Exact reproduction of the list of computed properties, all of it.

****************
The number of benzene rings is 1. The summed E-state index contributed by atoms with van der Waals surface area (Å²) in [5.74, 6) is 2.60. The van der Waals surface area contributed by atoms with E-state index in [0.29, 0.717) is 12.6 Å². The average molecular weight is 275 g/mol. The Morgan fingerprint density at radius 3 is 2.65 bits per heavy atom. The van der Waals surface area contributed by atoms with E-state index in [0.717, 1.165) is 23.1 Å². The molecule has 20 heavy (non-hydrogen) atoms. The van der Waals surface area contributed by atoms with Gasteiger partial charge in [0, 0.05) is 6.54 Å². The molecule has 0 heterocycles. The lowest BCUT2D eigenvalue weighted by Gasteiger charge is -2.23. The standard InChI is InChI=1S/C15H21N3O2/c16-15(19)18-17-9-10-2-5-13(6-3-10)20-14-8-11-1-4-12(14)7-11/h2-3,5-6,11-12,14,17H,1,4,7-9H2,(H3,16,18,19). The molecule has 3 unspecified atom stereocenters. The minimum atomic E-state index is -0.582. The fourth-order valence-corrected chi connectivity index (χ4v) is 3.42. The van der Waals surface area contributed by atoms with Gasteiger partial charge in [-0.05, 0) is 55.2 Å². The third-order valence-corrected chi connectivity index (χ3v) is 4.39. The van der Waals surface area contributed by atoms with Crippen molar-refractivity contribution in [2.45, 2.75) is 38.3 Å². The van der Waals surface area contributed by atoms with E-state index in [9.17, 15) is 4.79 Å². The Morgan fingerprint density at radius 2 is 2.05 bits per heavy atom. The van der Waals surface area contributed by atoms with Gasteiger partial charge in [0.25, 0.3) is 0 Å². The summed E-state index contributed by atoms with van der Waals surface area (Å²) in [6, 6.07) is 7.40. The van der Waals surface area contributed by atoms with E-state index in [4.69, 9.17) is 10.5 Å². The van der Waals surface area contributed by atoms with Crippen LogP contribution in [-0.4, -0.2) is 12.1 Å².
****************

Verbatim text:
The number of benzene rings is 1. The summed E-state index contributed by atoms with van der Waals surface area (Å²) in [5.74, 6) is 2.60. The van der Waals surface area contributed by atoms with E-state index in [0.29, 0.717) is 12.6 Å². The average molecular weight is 275 g/mol. The Morgan fingerprint density at radius 3 is 2.65 bits per heavy atom. The van der Waals surface area contributed by atoms with E-state index in [0.717, 1.165) is 23.1 Å². The molecule has 20 heavy (non-hydrogen) atoms. The van der Waals surface area contributed by atoms with Gasteiger partial charge in [0, 0.05) is 6.54 Å². The molecule has 0 heterocycles. The lowest BCUT2D eigenvalue weighted by Gasteiger charge is -2.23. The standard InChI is InChI=1S/C15H21N3O2/c16-15(19)18-17-9-10-2-5-13(6-3-10)20-14-8-11-1-4-12(14)7-11/h2-3,5-6,11-12,14,17H,1,4,7-9H2,(H3,16,18,19). The molecule has 3 unspecified atom stereocenters. The minimum atomic E-state index is -0.582. The fourth-order valence-corrected chi connectivity index (χ4v) is 3.42. The van der Waals surface area contributed by atoms with Gasteiger partial charge in [-0.05, 0) is 55.2 Å². The third-order valence-corrected chi connectivity index (χ3v) is 4.39. The van der Waals surface area contributed by atoms with Crippen molar-refractivity contribution in [2.45, 2.75) is 38.3 Å². The van der Waals surface area contributed by atoms with E-state index in [9.17, 15) is 4.79 Å². The Morgan fingerprint density at radius 2 is 2.05 bits per heavy atom. The van der Waals surface area contributed by atoms with Gasteiger partial charge in [0.25, 0.3) is 0 Å². The summed E-state index contributed by atoms with van der Waals surface area (Å²) in [6, 6.07) is 7.40. The van der Waals surface area contributed by atoms with E-state index in [4.69, 9.17) is 10.5 Å². The van der Waals surface area contributed by atoms with Crippen LogP contribution in [-0.4, -0.2) is 12.1 Å².